Tough Questions: How I Decided to Quit My Job

Last summer, I took a social media strategy job, with some personal assistant tasks on the side, for a small consulting firm that I thought would be amazing. On paper, it looked perfect: I worked from home, part-time, with good pay, doing things I loved to do and thought I was good at.

However, things quickly turned sour. My boss and I had poor communication. I felt like the job started to take over my life. I was tied to my phone, always waiting for an email, text, or call from my boss with something to do or something I did wrong. I did less and less social media work and more and more personal assistant tasks. I started to dread waking up to work, and I constantly wished I had a different job.

RELATED: How I Overcame My Fear of Making the ‘Wrong’ Decision

I agonized over the decision quit. I didn’t know if my reasons to quit were good enough. As a person who hates any and all confrontation, I questioned how I was going to tell my boss. I was scared of being labeled a “quitter,” which was synonymous with failure in my mind. After going back and forth for weeks, I finally decided I needed to leave.

If you’re thinking about quitting your job, here are the questions I asked myself to help me make my decision:  

Can I change the situation?

When I first started thinking about quitting, I wondered if I had done everything in my power to make the situation better. Have I talked to my boss about my concerns? Could I change any of my work habits to make myself more successful? If there were steps that I could take to avoid quitting, I was going to take them. I started making to-do lists at the beginning of each week, instead of each morning, to give myself more direction and let my boss know what I was working on each day. I wanted to find ways to improve communication between the two of us. Unfortunately, even the added structure didn’t improve much. When I felt like I exhausted all my possibilities, I moved on to thinking more concretely about what it would look like if I quit.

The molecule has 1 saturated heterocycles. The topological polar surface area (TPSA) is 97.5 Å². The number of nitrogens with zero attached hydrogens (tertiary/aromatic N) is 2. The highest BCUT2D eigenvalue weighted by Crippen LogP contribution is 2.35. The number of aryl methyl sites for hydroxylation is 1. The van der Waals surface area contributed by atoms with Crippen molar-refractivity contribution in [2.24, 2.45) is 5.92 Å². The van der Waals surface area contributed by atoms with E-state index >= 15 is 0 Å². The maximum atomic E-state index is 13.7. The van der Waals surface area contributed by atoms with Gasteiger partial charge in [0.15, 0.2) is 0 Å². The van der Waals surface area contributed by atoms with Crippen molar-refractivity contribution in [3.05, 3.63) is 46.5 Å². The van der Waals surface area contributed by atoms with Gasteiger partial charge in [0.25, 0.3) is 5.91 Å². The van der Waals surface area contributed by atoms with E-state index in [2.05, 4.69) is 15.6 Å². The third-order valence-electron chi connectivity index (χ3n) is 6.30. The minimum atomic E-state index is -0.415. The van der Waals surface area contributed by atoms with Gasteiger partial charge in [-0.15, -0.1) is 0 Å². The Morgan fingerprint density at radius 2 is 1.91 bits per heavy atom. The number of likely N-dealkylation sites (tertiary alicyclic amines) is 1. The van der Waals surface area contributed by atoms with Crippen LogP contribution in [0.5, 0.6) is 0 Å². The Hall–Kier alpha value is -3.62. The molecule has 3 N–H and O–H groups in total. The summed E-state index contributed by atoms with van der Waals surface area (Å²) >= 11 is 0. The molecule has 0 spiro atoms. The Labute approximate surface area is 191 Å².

What do I have to gain?

This felt like an easy question to answer. If I quit, I could work more hours at another job that I loved. I’d be able to spend more time with my family and friends. I wouldn’t be stressed every time I got an email. Asking yourself what concrete positives quitting will bring to your life will help you feel more comfortable with the idea. Quitting, at least for me, was terrifying, but having real ideas of what quitting would look like made me feel more grounded when making the decision.

What causes you the most stress at work?

What do I have to lose?

I had to ask myself if I was willing to give up putting this job on my resume. Could I forgo a potential recommendation? What about the paycheck? I had to be honest with myself about these answers and weigh them against what I had to gain. It isn’t fun to think about the negative impact, but with a move as drastic as quitting, the potential downsides have to be considered. I was lucky to have another part-time job, and I was living with my parents, so the financial hit of quitting wasn’t as hard as it could have been. Sometimes, losing the steady paycheck that comes with a job trumps what you have to gain from quitting. Thinking about what you have to lose will help you determine whether quitting is feasible for you.

Do I have support from my community?

For me, it was important to feel supported in my decision by those around me. I talked with my parents and friends for hours about quitting, and it was with their support that I finally made the decision. Whether it was my dad sitting with me while I cried over my keyboard or my best friend telling me I had to do what was best for me, having their non-judgmental support made it possible for me to stick to my decision to quit, even when I felt myself wavering. It also helped me fight back against the negative voices, which were mostly those of my own inner critic, telling me I was a failure for quitting.

I can honestly say that I have no regrets about quitting my job. I was able to sleep without the looming anxiety of waking up for work the next day. My relationships improved because every conversation wasn’t centered around my job, and I could actually spend time with the people I love. The act of quitting has given me the ability to be more confident in my decisions. As a person who didn’t have the word “no” in my vocabulary, quitting was the biggest step I ever made in putting myself first and saying no to something. I know now that I have the ability to stand up for myself. Whether or not you decide to quit, asking yourself these questions before you do will help you make a decision that brings you peace.

Originally published on June. 19, 2018.

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Grace Henning is originally from the Midwest and recently graduated from Fordham University in New York with a degree in Philosophy and Italian. She loves books, coffee, and doing yoga. In the fall, she begins a year of service at Covenant House in New York City.